Tuesday, October 23, 2007

For the pathway in London, see Rotten Row.
Rottenrow is a famous street in the city of Glasgow in Scotland. It is located in the northern periphery of the city centre.
Rottenrow dates back to the city's medieval beginnings, and once connected the historic High Street to the northern reaches of what is now the Cowcaddens area. The origins of the street's name is subject to debate - some historians claim that it comes from the fact that the area was originally used as a dumping ground for refuse and sewage by the Glaswegians of the period. Others believe that it is derived from the Gaelic phrase Rat-an-righ, which translates as "Road Of The Kings" - presumably in relation to its close proximity to Glasgow Cathedral.
The street became dissected and realigned by the exponential growth of Glasgow's city centre during the Industrial Revolution, and then by the rapid development of the campus of the University of Strathclyde in the 1960s and 1970s.
Rottenrow is best known however as the address of the Glasgow Royal Maternity Hospital (usually nicknamed by locals simply as "The Rottenrow"), founded in 1834, and became a world-renowned centre of excellence in gynecology for over 100 years.
However the Maternity Hospital building had become inadequate for modern requirements by the end of the 20th century, and had fallen into a state of serious disrepair. In 2001, the hospital moved into a state-of-the-art extension to nearby Glasgow Royal Infirmary, and the building was purchased by the University of Strathclyde and subsequently demolished.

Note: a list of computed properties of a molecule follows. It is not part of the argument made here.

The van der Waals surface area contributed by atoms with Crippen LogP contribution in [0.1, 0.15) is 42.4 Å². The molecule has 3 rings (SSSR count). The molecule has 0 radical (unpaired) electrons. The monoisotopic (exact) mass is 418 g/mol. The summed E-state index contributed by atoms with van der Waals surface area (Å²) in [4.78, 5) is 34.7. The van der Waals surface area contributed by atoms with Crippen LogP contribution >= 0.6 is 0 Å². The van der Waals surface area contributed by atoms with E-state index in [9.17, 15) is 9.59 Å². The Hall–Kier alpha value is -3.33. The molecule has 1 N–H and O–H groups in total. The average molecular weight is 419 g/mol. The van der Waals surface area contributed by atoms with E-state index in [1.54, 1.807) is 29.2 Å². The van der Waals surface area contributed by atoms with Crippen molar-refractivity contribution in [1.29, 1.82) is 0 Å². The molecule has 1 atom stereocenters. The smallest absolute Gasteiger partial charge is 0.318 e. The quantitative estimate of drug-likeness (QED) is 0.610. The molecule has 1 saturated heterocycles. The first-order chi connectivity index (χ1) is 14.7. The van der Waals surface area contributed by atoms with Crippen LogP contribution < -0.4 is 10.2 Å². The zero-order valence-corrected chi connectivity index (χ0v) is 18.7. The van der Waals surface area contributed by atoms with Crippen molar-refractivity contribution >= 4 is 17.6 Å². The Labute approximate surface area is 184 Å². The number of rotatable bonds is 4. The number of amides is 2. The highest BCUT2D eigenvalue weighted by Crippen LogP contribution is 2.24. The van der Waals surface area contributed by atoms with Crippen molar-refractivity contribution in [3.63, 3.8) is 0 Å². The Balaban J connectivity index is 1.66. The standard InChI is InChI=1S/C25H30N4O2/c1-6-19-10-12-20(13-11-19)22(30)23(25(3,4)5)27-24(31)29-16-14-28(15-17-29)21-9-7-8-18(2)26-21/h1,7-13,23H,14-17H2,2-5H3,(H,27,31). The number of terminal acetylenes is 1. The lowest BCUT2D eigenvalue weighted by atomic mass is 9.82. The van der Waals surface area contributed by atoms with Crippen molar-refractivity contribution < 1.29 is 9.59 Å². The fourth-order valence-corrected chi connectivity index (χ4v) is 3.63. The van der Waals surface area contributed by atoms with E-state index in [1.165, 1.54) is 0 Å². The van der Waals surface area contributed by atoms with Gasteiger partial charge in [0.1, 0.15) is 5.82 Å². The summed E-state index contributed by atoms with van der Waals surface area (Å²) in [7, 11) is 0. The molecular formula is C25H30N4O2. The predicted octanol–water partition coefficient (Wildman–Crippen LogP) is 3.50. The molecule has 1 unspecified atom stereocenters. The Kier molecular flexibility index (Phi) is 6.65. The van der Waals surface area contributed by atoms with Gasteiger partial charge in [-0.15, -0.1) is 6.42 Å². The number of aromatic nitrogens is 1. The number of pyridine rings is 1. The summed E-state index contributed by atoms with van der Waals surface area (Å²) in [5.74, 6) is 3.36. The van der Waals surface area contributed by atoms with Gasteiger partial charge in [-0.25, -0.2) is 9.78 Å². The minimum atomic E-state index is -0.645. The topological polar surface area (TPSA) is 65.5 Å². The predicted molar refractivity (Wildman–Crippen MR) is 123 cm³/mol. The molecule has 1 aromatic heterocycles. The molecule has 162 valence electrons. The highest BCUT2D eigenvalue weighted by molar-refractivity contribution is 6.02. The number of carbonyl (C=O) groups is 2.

The site was redeveloped by the University into a public park designed by Gross Max landscape architects. Known as Rottenrow Gardens, the centrepiece of the park is George Wyllie's 'Monument to Maternity', a sculpture depicting a giant metal nappy (i.e. diaper) pin. The front and side porticos, foundation and basement walls of the Maternity Hospital were preserved, and incorporated into the design of the park. Rottenrow Gardens was officially opened in 2004. Some elements of the park will be permanent, others being temporary in anticipation of future Strathclyde campus expansion and renewal.

No comments: